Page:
Agronomic Crop Insects – September 9, 2016

Joanne Whalen, Extension IPM Specialist;

Alfalfa and Grass Hay
Continue to watch for defoliators in grass hay crops and alfalfa including earworm, webworms and all armyworm species. If a field was cut recently and has started to regrow be sure to also watch for damage to the re-growth. In addition to checking labels for rates and pre-harvest interval (time needed between last application and harvest), be sure to check for all restrictions including, but not limited to, comments on control under high populations and size of larvae; days to harvest and forage/silage restrictions. No thresholds are available; however, controls should be applied before significant defoliation occurs in a field.

Corn Earworm – We have received reports of an increase in corn earworm larval levels in a few areas this past week, with some fields approaching and/or at threshold levels. This is mainly occurring in late planted fields and in fields planted behind vegetables. With the sustained trap catches, it will be important to continue to watch these fields since they still have susceptible pods that are at risk from pod damage.

Defoliators – If economic levels are present, you will need to consider the maturity of the crop as well as the health of the leaf canopy to make a treatment decision. In an article printed in back 2010 by southern entomologists and agronomists, they provided the following guidance regarding late season defoliation:

“If economic levels of defoliation are present, fields will need to be protected as long as the pods are still green and until the lower leaves are just beginning to yellow. This should correspond, more or less, with the R6.5 stage (10 days after R6.0 = full green seed). If leaves are beginning to yellow up the stem from the maturity process, and there are any pods on the plant that are beginning to yellow, the field should be safe, that is no need to treat. You will also have to determine the health of the leaf canopy: is it robust, average, or thin. Each can tolerate different amounts of leaf loss before reducing yield potential. Robust fields (mid chest or higher) can tolerate a lot of feeding. Average fields (upper thigh to mid chest) can tolerate normal amounts of feeding. Thin canopy fields (mid thigh or below) cannot tolerate additional leaf loss. Also you need to estimate defoliation. Be sure to look at the entire canopy from top to bottom not just the more affected top leaves to come up with an overall average. “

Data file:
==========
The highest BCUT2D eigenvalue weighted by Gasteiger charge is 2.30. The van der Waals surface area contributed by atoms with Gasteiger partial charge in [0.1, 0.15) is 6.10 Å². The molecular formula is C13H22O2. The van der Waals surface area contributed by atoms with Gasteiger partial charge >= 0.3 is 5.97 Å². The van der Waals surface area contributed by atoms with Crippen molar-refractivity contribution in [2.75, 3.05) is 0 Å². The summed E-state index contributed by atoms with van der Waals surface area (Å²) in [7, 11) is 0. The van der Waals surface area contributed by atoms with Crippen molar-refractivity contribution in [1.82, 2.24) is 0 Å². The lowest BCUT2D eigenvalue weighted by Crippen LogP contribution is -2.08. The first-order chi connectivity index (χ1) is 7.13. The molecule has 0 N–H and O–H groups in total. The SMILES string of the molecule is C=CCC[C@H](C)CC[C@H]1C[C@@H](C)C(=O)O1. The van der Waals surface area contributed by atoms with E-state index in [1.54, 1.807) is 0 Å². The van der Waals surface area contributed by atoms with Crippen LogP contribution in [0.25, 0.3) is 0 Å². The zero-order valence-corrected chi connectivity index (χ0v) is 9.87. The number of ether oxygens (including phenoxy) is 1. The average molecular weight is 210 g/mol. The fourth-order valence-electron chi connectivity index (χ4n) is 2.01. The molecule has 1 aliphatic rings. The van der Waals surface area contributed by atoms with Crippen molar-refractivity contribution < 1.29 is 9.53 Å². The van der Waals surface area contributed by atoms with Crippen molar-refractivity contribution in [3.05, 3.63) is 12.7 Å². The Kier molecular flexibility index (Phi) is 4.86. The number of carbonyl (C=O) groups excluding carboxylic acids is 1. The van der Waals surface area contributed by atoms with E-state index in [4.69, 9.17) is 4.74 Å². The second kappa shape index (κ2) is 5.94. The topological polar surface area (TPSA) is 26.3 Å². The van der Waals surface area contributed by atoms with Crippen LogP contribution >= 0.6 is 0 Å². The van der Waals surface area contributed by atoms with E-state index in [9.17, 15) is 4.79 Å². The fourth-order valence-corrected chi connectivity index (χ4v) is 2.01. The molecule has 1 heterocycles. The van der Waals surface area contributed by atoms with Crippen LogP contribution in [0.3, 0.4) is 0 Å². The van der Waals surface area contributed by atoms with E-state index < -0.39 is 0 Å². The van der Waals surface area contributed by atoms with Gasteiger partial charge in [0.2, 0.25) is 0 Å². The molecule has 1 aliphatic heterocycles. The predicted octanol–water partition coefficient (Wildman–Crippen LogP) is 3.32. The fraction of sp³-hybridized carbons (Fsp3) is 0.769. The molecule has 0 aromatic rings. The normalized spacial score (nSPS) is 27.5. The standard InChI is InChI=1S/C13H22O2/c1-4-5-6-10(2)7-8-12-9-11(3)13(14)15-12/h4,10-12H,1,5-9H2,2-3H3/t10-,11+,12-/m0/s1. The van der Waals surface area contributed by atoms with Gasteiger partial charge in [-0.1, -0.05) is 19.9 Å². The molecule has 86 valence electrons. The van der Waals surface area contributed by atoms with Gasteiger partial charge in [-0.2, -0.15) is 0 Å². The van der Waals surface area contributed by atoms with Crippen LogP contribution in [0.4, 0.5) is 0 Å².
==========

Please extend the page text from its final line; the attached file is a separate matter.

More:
Stinkbugs – You should continue scouting until the latest planted fields reach the mid R-6 stage, when beans should no longer be susceptible to direct loss from stink bug feeding. Once soybeans reach mid R-6 to R-7 (beginning seed maturity) , studies from the south say that scouting may still be needed to avoid quality damage from stinkbugs which can include underdeveloped or aborted seeds, green stem syndrome, reductions in seed vigor and viability, and a reduction in the storage stability of harvested seeds

Pod Scarring – You also need to consider the potential for grasshoppers and bean leaf beetles to feed on pods. During the last wet fall, we did see significant pod scarring from bean leaf beetles late in the season that resulted in moldy beans. The following link from Purdue provides information on decision making regarding the number of bean leaf beetles per sweep, percent pod injury and when you need to consider a treatment.

Reminder — If you do need to treat for any of the above insects, be sure to check the label for the pre-harvest interval (time needed between last application and harvest) as well as other restrictions, including rotational restrictions.